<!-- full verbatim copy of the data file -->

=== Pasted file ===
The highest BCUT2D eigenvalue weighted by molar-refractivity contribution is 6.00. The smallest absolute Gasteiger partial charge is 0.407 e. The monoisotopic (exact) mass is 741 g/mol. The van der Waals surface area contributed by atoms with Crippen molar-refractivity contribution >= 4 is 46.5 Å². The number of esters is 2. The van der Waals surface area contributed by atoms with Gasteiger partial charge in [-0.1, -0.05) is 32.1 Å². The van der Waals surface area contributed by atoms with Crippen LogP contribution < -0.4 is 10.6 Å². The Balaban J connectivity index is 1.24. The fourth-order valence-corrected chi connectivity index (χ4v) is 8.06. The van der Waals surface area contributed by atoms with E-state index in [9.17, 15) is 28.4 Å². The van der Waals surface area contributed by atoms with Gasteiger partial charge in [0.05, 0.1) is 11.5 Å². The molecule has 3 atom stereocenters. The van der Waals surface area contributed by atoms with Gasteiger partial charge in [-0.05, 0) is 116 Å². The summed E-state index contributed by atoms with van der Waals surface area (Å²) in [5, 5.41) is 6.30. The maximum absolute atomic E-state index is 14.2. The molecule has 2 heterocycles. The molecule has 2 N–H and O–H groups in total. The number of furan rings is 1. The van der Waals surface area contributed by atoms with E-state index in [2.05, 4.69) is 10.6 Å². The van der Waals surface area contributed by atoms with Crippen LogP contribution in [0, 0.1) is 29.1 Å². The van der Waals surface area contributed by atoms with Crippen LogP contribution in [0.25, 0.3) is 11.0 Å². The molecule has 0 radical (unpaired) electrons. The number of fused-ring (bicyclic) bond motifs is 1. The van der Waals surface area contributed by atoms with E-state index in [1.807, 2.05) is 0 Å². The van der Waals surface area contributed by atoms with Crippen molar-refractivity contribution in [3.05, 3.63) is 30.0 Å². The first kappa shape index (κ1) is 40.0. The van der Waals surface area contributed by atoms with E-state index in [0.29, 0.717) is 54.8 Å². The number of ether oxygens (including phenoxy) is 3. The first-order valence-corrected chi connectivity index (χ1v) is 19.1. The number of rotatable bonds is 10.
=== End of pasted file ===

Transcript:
The highest BCUT2D eigenvalue weighted by molar-refractivity contribution is 6.00. The smallest absolute Gasteiger partial charge is 0.407 e. The monoisotopic (exact) mass is 741 g/mol. The van der Waals surface area contributed by atoms with Crippen molar-refractivity contribution >= 4 is 46.5 Å². The number of esters is 2. The van der Waals surface area contributed by atoms with Gasteiger partial charge in [-0.1, -0.05) is 32.1 Å². The van der Waals surface area contributed by atoms with Crippen LogP contribution < -0.4 is 10.6 Å². The Balaban J connectivity index is 1.24. The fourth-order valence-corrected chi connectivity index (χ4v) is 8.06. The van der Waals surface area contributed by atoms with E-state index in [9.17, 15) is 28.4 Å². The van der Waals surface area contributed by atoms with Gasteiger partial charge in [0.05, 0.1) is 11.5 Å². The molecule has 3 atom stereocenters. The van der Waals surface area contributed by atoms with Gasteiger partial charge in [-0.05, 0) is 116 Å². The summed E-state index contributed by atoms with van der Waals surface area (Å²) in [5, 5.41) is 6.30. The maximum absolute atomic E-state index is 14.2. The molecule has 2 heterocycles. The molecule has 2 N–H and O–H groups in total. The number of furan rings is 1. The van der Waals surface area contributed by atoms with E-state index in [2.05, 4.69) is 10.6 Å². The van der Waals surface area contributed by atoms with Crippen LogP contribution in [0, 0.1) is 29.1 Å². The van der Waals surface area contributed by atoms with Crippen LogP contribution in [0.25, 0.3) is 11.0 Å². The molecule has 0 radical (unpaired) electrons. The number of fused-ring (bicyclic) bond motifs is 1. The van der Waals surface area contributed by atoms with E-state index in [1.807, 2.05) is 0 Å². The van der Waals surface area contributed by atoms with Crippen molar-refractivity contribution in [3.05, 3.63) is 30.0 Å². The first kappa shape index (κ1) is 40.0. The van der Waals surface area contributed by atoms with E-state index in [0.29, 0.717) is 54.8 Å². The number of ether oxygens (including phenoxy) is 3. The first-order valence-corrected chi connectivity index (χ1v) is 19.1. The number of rotatable bonds is 10.